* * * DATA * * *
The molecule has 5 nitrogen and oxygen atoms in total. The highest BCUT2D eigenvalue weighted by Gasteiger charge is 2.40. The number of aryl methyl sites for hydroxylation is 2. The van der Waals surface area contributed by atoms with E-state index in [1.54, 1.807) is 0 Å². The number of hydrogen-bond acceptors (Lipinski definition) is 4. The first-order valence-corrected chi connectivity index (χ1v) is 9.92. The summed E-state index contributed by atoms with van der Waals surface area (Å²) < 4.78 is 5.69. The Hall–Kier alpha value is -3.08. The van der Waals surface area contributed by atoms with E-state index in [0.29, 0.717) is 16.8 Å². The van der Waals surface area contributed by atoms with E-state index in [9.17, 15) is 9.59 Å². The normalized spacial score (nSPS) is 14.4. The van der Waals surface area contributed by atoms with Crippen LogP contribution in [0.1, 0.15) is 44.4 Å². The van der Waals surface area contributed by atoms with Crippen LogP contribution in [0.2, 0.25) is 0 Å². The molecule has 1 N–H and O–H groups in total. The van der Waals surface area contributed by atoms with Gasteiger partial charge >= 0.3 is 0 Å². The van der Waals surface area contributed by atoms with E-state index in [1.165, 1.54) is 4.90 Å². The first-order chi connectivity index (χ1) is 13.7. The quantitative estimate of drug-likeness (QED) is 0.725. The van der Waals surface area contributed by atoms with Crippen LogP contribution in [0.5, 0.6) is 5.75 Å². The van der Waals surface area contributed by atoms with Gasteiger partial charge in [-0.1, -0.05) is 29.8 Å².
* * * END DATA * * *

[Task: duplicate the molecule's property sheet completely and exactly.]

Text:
The molecule has 5 nitrogen and oxygen atoms in total. The highest BCUT2D eigenvalue weighted by Gasteiger charge is 2.40. The number of aryl methyl sites for hydroxylation is 2. The van der Waals surface area contributed by atoms with E-state index in [1.54, 1.807) is 0 Å². The number of hydrogen-bond acceptors (Lipinski definition) is 4. The first-order valence-corrected chi connectivity index (χ1v) is 9.92. The summed E-state index contributed by atoms with van der Waals surface area (Å²) < 4.78 is 5.69. The Hall–Kier alpha value is -3.08. The van der Waals surface area contributed by atoms with E-state index in [0.29, 0.717) is 16.8 Å². The van der Waals surface area contributed by atoms with E-state index in [9.17, 15) is 9.59 Å². The normalized spacial score (nSPS) is 14.4. The van der Waals surface area contributed by atoms with Crippen LogP contribution in [0.1, 0.15) is 44.4 Å². The van der Waals surface area contributed by atoms with Crippen LogP contribution in [0.2, 0.25) is 0 Å². The molecule has 1 N–H and O–H groups in total. The van der Waals surface area contributed by atoms with Gasteiger partial charge >= 0.3 is 0 Å². The van der Waals surface area contributed by atoms with E-state index in [1.165, 1.54) is 4.90 Å². The first-order chi connectivity index (χ1) is 13.7. The quantitative estimate of drug-likeness (QED) is 0.725. The van der Waals surface area contributed by atoms with Crippen LogP contribution in [0.5, 0.6) is 5.75 Å². The van der Waals surface area contributed by atoms with Gasteiger partial charge in [-0.1, -0.05) is 29.8 Å².